It’s 1919, and the Turners are barely scraping by. When their father loses his job, their irrepressible mother decides that vaudeville is their best chance to make the rent–and create a more exciting life for herself in the process.
Traveling by train from town to town, teenagers Gert, Winnie, and Kit, and recent widow Nell soon find a new kind of freedom in the company of performers who are as diverse as their acts. There is a seamier side to the business, however, and the young women face dangers and turns of fate they never could have anticipated. Heartwarming and surprising, The Tumbling Turner Sisters is ultimately a story of awakening–to unexpected possibilities, to love and heartbreak, and to the dawn of a new American era.
Savvy Auntie: The Ultimate Guide for Cool Aunts, Great-Aunts, Godmothers, and All Women Who Love Kids
by Melanie Notkin [306.857 Not]
Savvy Auntie is the ultimate guide for cool aunts, great-aunts, godmothers, and all women who love kids but have none of their own! Written by Melanie Notkin–America’s premier Savvy Auntie and creator of the popular online community savvyauntie.com–Savvy Auntie focuses on everything that parenting manuals generally leave out: namely auntie-ing! This groundbreaking handbook celebrates the 50% of kid-loving American women who aren’t (or are not yet) moms, but have so much to add to the Family Village.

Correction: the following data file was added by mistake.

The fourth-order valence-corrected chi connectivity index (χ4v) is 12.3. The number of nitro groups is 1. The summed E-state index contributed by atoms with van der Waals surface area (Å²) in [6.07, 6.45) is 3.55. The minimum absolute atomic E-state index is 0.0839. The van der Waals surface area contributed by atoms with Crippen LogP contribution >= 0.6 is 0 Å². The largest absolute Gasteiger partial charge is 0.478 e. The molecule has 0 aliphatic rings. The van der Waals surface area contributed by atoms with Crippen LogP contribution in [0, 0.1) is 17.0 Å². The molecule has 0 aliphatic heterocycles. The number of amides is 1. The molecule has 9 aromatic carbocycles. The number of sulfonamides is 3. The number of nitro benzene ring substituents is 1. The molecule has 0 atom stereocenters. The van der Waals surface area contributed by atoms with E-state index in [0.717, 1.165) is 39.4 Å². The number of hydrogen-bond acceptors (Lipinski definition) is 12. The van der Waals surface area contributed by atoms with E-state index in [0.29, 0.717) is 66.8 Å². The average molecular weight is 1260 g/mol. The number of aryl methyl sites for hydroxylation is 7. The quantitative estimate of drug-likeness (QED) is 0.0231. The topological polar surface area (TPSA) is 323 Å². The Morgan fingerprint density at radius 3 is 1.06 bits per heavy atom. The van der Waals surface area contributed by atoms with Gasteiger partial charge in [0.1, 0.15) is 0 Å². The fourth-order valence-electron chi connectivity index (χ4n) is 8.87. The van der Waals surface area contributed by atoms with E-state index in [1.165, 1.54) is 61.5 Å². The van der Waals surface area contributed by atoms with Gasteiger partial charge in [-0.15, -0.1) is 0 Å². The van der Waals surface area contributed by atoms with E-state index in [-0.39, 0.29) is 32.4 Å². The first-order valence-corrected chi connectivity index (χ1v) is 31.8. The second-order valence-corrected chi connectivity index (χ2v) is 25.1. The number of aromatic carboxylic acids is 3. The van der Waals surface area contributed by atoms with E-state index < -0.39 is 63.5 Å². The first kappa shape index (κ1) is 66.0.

by Beatriz Williams [Williams]
Bestselling author Beatriz Williams brings together two generations of women inside a Greenwich Village apartment–a flapper hiding an extraordinary past, and a modern-day Manhattanite forced to start her life anew.
When she discovers her banker husband has been harboring a secret life, Ella Gilbert escapes their sleek SoHo loft for a studio in a quaint building in Greenwich Village. But her new refuge isn’t quite what it seems. Her charismatic musician neighbor, Hector, warns her to stay out of the basement after midnight, when a symphony of mysterious noise strikes up–laughter, clinking glasses, jazz piano, the occasional bloodcurdling scream–even though it’s stood empty for decades. Back in the Roaring Twenties, the building hosted one of the city’s most notorious speakeasies.
In 1924, Geneva “Gin” Kelly, a quick-witted flapper from the hills of western Maryland, is a regular at this Village hideaway known as the Christopher Club. Caught up in a raid, Gin lands in the office of Prohibition enforcement agent Oliver Anson, who persuades her to help him catch her stepfather, Duke Kelly, one of Appalachia’s most notorious bootleggers.